DES MOINES – State lawmakers are being asked to revamp and toughen laws designed to combat abuse, neglect and financial exploitation of Iowans aged 60 years or older.
A bill that was the product of a two-year study on elder abuse prevention and intervention cleared a Senate Human Resources subcommittee on Wednesday. Backers of Senate File 2117 said Iowa has laws dealing with dependent abuse but there are gaps and bureaucratic hurdles when problems beset elder individuals who are living independently yet may be vulnerable.
“What we’re trying to do is make people aware that there is abuse out there and how we can go about educating people to prevent it from happening and then give them some recourse, too,” said Sen. Mary Jo Wilhelm, D-Cresco, who led the three-member subcommittee. The legislation defines elderly Iowans as age 60 and older, which is consistent with the federal Older Americans Act, she added.
The 25-member Legislature’s Elder Abuse Prevention and Intervention Study Committee recommended the Legislature and Gov. Terry Branstad develop an elder abuse law that focuses on the unique needs of older Iowans and creates definitions that protect those who do not meet the dependent adult abuse criteria.
They also said the current system and laws for protecting older Iowans are fragmented and do not meet older Iowans’ needs. The panel called for implementing a statewide elder abuse intervention system and strengthening safeguards from financial exploitation, noting the current financial power of attorney and conservatorship laws do not adequately protect older Iowans and their assets from perpetrators or from persons in a position of trust.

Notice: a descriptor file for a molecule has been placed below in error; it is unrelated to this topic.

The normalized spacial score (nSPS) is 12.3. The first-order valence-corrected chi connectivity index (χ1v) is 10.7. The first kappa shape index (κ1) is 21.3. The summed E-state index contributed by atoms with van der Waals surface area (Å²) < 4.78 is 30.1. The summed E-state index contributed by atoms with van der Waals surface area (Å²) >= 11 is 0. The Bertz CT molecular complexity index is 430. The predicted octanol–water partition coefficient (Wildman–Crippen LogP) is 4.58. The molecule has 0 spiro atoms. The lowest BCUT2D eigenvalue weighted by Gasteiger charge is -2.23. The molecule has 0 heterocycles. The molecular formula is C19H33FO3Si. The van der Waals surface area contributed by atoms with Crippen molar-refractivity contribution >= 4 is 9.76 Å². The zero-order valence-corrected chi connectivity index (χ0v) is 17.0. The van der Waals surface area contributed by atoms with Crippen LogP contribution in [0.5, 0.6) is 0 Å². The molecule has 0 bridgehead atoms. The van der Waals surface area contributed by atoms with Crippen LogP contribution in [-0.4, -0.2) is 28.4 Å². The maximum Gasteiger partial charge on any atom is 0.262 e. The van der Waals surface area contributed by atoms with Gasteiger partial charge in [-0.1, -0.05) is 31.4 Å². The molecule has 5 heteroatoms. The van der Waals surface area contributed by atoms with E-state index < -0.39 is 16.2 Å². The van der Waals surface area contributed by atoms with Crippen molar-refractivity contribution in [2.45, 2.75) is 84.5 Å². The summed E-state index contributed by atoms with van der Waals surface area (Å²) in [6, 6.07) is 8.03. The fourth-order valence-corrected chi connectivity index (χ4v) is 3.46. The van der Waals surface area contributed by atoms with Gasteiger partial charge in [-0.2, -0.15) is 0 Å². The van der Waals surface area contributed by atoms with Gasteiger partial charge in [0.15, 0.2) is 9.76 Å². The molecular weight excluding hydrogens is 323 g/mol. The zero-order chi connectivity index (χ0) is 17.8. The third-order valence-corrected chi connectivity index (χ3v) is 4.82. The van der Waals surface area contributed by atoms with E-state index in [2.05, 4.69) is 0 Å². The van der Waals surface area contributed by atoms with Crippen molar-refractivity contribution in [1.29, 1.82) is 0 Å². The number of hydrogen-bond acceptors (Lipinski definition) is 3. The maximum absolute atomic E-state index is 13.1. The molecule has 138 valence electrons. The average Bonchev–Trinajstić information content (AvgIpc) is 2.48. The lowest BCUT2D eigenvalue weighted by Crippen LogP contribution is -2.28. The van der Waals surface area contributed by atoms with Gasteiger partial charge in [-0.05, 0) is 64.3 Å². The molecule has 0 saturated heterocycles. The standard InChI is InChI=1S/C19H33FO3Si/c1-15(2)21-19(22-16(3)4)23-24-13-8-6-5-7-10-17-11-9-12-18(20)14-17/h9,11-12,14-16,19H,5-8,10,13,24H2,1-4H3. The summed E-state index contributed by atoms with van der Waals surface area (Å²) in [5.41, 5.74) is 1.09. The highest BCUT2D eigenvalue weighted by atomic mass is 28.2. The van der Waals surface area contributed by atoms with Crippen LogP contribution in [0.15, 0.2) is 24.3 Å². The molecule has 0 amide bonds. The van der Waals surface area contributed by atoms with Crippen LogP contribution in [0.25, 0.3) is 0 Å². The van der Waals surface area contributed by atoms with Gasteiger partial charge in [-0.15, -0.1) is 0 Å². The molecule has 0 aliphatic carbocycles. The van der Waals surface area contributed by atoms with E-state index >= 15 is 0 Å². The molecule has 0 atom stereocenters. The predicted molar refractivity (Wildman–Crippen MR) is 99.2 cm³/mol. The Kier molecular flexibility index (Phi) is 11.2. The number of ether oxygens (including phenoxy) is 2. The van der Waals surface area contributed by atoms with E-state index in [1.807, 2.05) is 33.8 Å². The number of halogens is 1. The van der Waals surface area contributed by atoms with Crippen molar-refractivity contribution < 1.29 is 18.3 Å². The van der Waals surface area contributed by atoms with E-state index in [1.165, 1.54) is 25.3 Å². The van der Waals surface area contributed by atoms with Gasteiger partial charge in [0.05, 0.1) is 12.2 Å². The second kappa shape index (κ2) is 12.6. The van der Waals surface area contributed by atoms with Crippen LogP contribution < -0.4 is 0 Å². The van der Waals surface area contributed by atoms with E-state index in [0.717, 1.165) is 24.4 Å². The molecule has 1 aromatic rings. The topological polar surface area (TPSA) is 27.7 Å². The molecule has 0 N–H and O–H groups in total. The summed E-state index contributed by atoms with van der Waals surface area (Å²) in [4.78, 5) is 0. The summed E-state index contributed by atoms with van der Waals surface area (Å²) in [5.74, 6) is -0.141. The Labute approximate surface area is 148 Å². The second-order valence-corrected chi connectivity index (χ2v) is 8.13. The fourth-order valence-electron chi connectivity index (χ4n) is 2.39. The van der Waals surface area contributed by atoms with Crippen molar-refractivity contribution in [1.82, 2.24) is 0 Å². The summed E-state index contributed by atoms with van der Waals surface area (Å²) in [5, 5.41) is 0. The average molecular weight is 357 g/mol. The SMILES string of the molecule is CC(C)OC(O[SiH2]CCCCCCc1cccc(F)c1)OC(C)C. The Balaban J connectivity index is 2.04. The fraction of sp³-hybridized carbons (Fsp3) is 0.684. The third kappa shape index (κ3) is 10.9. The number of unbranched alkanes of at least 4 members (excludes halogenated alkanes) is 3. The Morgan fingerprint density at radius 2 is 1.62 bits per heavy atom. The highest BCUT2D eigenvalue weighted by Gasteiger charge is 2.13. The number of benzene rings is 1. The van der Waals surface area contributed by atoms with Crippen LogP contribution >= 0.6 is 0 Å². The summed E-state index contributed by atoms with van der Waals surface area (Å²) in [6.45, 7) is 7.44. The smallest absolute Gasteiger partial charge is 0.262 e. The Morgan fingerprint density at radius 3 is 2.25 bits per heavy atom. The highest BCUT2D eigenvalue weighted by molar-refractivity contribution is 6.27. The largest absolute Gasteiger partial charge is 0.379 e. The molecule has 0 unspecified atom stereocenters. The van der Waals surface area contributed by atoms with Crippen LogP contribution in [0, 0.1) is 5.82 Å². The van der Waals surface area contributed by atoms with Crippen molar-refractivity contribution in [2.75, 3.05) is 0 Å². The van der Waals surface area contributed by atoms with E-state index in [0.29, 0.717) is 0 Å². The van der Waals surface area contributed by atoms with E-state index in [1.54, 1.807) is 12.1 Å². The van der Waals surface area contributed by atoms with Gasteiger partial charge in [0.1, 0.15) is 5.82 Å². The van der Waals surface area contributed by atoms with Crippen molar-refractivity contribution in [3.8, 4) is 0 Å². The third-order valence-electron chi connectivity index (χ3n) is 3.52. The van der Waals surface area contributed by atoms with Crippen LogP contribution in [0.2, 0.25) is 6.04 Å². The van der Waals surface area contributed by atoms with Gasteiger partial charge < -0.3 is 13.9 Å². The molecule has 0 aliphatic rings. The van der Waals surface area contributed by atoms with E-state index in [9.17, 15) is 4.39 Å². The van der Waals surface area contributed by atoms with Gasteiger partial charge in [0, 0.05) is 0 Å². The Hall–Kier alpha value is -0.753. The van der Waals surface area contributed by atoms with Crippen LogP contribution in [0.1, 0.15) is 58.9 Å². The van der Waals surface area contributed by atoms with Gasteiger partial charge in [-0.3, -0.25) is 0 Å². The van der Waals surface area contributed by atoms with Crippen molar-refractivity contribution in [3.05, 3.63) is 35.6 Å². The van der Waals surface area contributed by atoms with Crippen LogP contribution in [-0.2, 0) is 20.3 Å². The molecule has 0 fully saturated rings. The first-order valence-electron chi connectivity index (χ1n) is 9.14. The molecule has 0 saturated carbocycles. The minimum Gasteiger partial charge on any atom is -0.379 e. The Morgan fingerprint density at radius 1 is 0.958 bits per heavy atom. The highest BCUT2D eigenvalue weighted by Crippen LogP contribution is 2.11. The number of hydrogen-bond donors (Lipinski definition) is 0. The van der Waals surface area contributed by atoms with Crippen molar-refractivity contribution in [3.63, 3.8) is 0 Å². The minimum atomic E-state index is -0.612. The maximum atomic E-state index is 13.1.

Susan Cameron, a lobbyist representing the Iowa Center for Assisted Living and the Iowa Health Care Association, expressed concern that provisions of S.F. 2117 go “well beyond” what the task force recommended and has provisions the industry worries would “criminalize” workers more easily with language regarding complaints brought by individuals other than law officers and county attorneys.
“The intent is good,” she said, but Iowa has a system that is working and does not necessarily need to be overhauled.
The bill directs the state Department on Aging to create an elder resource and referral program and to work with area agencies on aging to implement the program through a local network of partners and stakeholders and via elder rights specialists in each area across Iowa.
The bill also seeks to create several new criminal offenses: elder abuse assault, theft against an older individual and financial exploitation of an older individuals. The measure prescribes a series of punishments that range from misdemeanor offenses to felonies carries significant prison terms upon conviction.
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